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Sinopec pledges help to clear Hong Kong plastic spill
HONG KONG |
HONG KONG (Reuters) - Chinese oil giant Sinopec promised on Thursday to help clean up a big spill of tiny plastic pellets in Hong Kong waters which have washed onto many beaches and begun killing fish in fish farms.
Making their first media appearance 17 days after the spillage, Sinopec executives said the cargo belonged to the company and it had set aside HK$10 million (US$1.28 million) for the clean-up, and would spend more if necessary.
"We want to clean up the pellets that are still at large and find the sixth container," Lu Dapeng, a spokesman for Sinopec, told reporters.
The six containers fell off a freighter on July 23 during Hong Kong's worst typhoon in 13 years, spilling 150-tonnes of pellets into the sea. One container is missing.
The Hong Kong government has assured citizens that the white, polypropylene beads are inert and non-toxic in themselves but environmentalists say they can absorb pollutants and poison the food chain.
Volunteers are trying to clear up the beads, which are used in making plastic, from beaches but only a fraction of them has been collected.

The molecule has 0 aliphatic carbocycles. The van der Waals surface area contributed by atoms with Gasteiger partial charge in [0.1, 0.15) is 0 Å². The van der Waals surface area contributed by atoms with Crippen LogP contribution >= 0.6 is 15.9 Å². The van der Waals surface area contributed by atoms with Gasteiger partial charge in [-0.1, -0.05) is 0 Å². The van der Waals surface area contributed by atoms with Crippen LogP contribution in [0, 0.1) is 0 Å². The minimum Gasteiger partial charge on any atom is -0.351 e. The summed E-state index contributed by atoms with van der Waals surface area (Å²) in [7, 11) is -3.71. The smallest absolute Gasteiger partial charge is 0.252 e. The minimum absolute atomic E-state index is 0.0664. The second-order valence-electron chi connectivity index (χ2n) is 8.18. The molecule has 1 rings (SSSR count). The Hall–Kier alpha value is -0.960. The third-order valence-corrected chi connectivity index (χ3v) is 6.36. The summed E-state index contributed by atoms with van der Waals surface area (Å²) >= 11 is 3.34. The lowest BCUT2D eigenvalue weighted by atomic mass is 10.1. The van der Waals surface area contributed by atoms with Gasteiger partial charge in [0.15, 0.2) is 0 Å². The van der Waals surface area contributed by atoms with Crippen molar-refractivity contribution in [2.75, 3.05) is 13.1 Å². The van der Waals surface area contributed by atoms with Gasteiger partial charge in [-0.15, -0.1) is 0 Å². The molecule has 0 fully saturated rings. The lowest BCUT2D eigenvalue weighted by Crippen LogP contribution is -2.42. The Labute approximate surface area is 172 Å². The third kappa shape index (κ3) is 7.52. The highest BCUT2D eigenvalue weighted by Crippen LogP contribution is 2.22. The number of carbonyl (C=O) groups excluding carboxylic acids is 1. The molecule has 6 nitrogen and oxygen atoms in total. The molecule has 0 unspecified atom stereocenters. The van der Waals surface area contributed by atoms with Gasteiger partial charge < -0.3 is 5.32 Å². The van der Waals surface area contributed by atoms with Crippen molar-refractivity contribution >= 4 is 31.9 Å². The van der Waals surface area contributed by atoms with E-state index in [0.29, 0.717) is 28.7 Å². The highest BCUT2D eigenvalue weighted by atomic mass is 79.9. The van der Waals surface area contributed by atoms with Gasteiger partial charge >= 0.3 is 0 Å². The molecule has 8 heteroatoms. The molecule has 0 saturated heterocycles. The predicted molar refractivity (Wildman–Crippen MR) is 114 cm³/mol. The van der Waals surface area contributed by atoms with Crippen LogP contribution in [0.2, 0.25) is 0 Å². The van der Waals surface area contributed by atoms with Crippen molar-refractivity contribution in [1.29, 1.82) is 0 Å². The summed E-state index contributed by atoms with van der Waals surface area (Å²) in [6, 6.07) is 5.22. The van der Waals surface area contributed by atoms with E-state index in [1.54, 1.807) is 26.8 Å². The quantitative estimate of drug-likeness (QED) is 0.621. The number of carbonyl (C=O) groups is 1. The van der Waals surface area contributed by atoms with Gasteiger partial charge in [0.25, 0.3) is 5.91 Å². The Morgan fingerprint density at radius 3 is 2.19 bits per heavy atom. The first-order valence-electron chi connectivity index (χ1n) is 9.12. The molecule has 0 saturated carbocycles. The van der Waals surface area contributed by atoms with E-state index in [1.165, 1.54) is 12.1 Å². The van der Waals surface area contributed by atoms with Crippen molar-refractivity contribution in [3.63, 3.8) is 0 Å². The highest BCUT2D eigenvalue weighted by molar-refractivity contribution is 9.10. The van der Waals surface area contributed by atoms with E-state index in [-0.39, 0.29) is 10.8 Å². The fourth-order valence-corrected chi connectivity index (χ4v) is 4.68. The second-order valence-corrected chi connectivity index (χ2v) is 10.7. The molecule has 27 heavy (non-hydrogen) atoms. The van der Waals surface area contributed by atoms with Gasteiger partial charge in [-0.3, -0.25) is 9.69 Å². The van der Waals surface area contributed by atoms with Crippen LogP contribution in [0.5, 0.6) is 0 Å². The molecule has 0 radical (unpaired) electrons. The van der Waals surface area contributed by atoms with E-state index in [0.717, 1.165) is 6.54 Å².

Lu said Sinopec would deploy industrial vacuum cleaners to hasten the clean-up.
Hong Kong's top civil servant, Chief Secretary Carrie Lam, said on Wednesday the government would bring to book those responsible.
"Let me stress here that we will definitely be persistent in pursuing those liable," Lam said after a visit to a fish farm where fish have died, apparently after consuming the pellets.
Fish at a growing number of fish farms have begun dying, operators say.
"The fish are not eating, and they are getting thinner and they will die slowly," said legislator Wong Yung-kan, who represents the agriculture and fisheries industry.
"We are already seeing the impact in a number of fish farms. We will see more fish deaths."
(Editing by Robert Birsel)
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